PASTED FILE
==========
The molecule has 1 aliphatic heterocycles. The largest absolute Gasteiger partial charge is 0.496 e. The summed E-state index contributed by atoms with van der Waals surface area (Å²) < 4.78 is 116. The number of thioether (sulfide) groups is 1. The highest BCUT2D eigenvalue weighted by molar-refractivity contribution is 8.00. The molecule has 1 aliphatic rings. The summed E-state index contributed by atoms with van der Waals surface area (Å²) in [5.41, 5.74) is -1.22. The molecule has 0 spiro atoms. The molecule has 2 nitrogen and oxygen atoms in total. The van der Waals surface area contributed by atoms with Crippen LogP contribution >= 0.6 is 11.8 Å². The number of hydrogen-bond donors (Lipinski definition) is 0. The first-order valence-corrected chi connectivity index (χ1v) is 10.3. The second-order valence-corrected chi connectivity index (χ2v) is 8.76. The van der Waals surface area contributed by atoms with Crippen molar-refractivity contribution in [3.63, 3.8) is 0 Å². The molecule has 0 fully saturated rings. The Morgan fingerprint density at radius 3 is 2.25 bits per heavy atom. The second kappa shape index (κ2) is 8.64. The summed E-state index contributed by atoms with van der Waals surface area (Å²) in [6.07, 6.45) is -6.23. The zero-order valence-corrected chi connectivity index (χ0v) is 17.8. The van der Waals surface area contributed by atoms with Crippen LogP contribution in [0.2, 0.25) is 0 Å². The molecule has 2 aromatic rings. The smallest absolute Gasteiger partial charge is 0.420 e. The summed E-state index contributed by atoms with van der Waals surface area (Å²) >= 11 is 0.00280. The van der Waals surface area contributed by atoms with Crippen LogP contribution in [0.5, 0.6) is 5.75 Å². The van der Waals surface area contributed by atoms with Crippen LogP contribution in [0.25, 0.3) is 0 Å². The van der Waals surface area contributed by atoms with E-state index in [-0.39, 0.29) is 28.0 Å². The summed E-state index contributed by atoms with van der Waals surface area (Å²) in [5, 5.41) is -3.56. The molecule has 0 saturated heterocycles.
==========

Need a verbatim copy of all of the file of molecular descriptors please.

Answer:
The molecule has 1 aliphatic heterocycles. The largest absolute Gasteiger partial charge is 0.496 e. The summed E-state index contributed by atoms with van der Waals surface area (Å²) < 4.78 is 116. The number of thioether (sulfide) groups is 1. The highest BCUT2D eigenvalue weighted by molar-refractivity contribution is 8.00. The molecule has 1 aliphatic rings. The summed E-state index contributed by atoms with van der Waals surface area (Å²) in [5.41, 5.74) is -1.22. The molecule has 0 spiro atoms. The molecule has 2 nitrogen and oxygen atoms in total. The van der Waals surface area contributed by atoms with Crippen LogP contribution >= 0.6 is 11.8 Å². The number of hydrogen-bond donors (Lipinski definition) is 0. The first-order valence-corrected chi connectivity index (χ1v) is 10.3. The second-order valence-corrected chi connectivity index (χ2v) is 8.76. The van der Waals surface area contributed by atoms with Crippen molar-refractivity contribution in [3.63, 3.8) is 0 Å². The molecule has 0 fully saturated rings. The Morgan fingerprint density at radius 3 is 2.25 bits per heavy atom. The second kappa shape index (κ2) is 8.64. The summed E-state index contributed by atoms with van der Waals surface area (Å²) in [6.07, 6.45) is -6.23. The zero-order valence-corrected chi connectivity index (χ0v) is 17.8. The van der Waals surface area contributed by atoms with Crippen LogP contribution in [0.2, 0.25) is 0 Å². The molecule has 2 aromatic rings. The smallest absolute Gasteiger partial charge is 0.420 e. The summed E-state index contributed by atoms with van der Waals surface area (Å²) >= 11 is 0.00280. The van der Waals surface area contributed by atoms with Crippen LogP contribution in [0.5, 0.6) is 5.75 Å². The van der Waals surface area contributed by atoms with Crippen LogP contribution in [0.25, 0.3) is 0 Å². The van der Waals surface area contributed by atoms with E-state index in [-0.39, 0.29) is 28.0 Å². The summed E-state index contributed by atoms with van der Waals surface area (Å²) in [5, 5.41) is -3.56. The molecule has 0 saturated heterocycles.